A DOZEN VACATION FOOD IDEAS FOR SENIORS!

You are traveling; and, of course you have to eat. Mostly it is too expensive and probably not good for you; but, at your age who cares?

I am interested in places and ideas for eating well but frugally. This means getting the most for your money, having a new experience and maybe meeting new people. And, as always, you may have a story to tell. No one is interested if you ate at a chain; however, going to a church supper in a small NM town will give you a story to tell.

Share a plate. Old people eat less.  Most places will let you do it, though some charge an extra $3 or so. Always split a desert.

I have tried the following:

1. Eat at Whole Foods or other gourmet grocery store. You get good food in reasonable quantities and can eat it in the store or take it with you. You will also feel good since it is organic, humanly raised and free of additives. Your grandchildren will love it.

2. Try a university. Parking may be a problem; however, they usually have salad bars and other interesting menu items. Sometimes you can even get a beer or glass of wine.

3. Hospitals have gotten better, at least in their cafeterias. I can remember when  it was all fried, but now they have salad bars and other items that reflect their “dedication” to health. Don’t stay too long as you might catch something; they are places to avoid except for a quick meal.

4. Frequently, you can visit an assisted living facility and in exchange for listening to the sales pitch, get a free meal. This would be my last resort in most cases, having seen some of the food.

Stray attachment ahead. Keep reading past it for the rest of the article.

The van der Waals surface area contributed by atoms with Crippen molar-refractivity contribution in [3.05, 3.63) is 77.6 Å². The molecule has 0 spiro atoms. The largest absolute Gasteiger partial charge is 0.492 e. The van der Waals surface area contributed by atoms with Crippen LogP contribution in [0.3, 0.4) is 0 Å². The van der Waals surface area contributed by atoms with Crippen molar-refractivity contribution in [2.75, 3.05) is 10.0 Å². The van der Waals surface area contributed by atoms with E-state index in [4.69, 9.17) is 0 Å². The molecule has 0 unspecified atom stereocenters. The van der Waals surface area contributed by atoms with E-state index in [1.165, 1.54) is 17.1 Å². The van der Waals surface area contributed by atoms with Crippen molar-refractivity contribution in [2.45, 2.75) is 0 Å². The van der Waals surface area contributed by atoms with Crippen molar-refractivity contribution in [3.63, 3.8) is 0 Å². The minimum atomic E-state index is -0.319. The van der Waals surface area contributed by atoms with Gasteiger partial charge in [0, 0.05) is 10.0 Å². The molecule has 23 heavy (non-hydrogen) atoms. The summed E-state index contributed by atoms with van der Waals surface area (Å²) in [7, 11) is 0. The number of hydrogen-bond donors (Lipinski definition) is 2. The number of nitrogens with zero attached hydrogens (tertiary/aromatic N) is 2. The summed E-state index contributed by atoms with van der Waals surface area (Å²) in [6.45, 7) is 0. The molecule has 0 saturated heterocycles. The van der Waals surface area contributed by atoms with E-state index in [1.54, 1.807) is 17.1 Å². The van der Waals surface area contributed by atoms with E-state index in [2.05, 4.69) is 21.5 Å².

5. Some chains have reasonably priced healthy food. If you see a Chipotle or a Subway, stop. Two of you can share a burrito or a 12 in. sub, for about $6 to $8.

6. Picnic. Stop at a store and buy what you need for a picnic. Remember that left-overs may be a problem.

7. Frequent bed and breakfasts. Have a big breakfast, an apple for lunch, and a nice dinner with a glass of wine.

8. Service clubs, if you are a member. Watch for signs giving the day and place as you enter a town; or, go on-line.

9. If you belong to a private club, golf club, health club, or tennis club, check them out for reciprocity. Usually they can arrange for you to be a guest and use the facilities in another town. There will probably be a small fee.

10. Church suppers are always interesting; especially in small rural towns.

11. Small town events can give you interesting food.Try the Ramp Festival in Cullowhee, NC; or the matanza in Belen, NM.

12. Never forget museums; especially if you are in Europe. Some of the best food I have had has been at museums in Madrid, Vienna and London. The same applies to US museums. At least look at them.

Pick up small town papers. Visit your old home towns. Use the internet. Try something new. Check out small town chambers of commerce. Explore.

 

 



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